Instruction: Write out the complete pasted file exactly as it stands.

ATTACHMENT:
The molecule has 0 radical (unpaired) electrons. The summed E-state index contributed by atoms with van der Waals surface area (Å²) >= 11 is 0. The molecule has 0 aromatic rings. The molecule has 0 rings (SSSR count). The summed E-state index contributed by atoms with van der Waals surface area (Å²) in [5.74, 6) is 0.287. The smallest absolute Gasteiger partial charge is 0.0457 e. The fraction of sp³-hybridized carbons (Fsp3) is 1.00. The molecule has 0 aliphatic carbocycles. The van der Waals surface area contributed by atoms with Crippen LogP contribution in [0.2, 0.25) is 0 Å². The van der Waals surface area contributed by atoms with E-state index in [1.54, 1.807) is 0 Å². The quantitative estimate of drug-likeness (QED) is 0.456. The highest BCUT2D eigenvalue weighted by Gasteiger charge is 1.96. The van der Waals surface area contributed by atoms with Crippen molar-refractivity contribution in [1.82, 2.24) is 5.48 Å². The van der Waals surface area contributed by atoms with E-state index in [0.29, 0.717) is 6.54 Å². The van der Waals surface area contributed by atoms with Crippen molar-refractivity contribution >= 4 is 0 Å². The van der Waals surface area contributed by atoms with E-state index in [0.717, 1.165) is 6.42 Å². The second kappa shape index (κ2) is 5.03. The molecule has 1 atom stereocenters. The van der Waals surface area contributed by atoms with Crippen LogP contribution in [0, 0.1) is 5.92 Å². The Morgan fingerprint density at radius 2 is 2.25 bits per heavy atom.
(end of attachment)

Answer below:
The molecule has 0 radical (unpaired) electrons. The summed E-state index contributed by atoms with van der Waals surface area (Å²) >= 11 is 0. The molecule has 0 aromatic rings. The molecule has 0 rings (SSSR count). The summed E-state index contributed by atoms with van der Waals surface area (Å²) in [5.74, 6) is 0.287. The smallest absolute Gasteiger partial charge is 0.0457 e. The fraction of sp³-hybridized carbons (Fsp3) is 1.00. The molecule has 0 aliphatic carbocycles. The van der Waals surface area contributed by atoms with Crippen LogP contribution in [0.2, 0.25) is 0 Å². The van der Waals surface area contributed by atoms with E-state index in [1.54, 1.807) is 0 Å². The quantitative estimate of drug-likeness (QED) is 0.456. The highest BCUT2D eigenvalue weighted by Gasteiger charge is 1.96. The van der Waals surface area contributed by atoms with Crippen molar-refractivity contribution in [1.82, 2.24) is 5.48 Å². The van der Waals surface area contributed by atoms with E-state index in [0.29, 0.717) is 6.54 Å². The van der Waals surface area contributed by atoms with Crippen molar-refractivity contribution >= 4 is 0 Å². The van der Waals surface area contributed by atoms with E-state index in [0.717, 1.165) is 6.42 Å². The second kappa shape index (κ2) is 5.03. The molecule has 1 atom stereocenters. The van der Waals surface area contributed by atoms with Crippen LogP contribution in [0, 0.1) is 5.92 Å². The Morgan fingerprint density at radius 2 is 2.25 bits per heavy atom.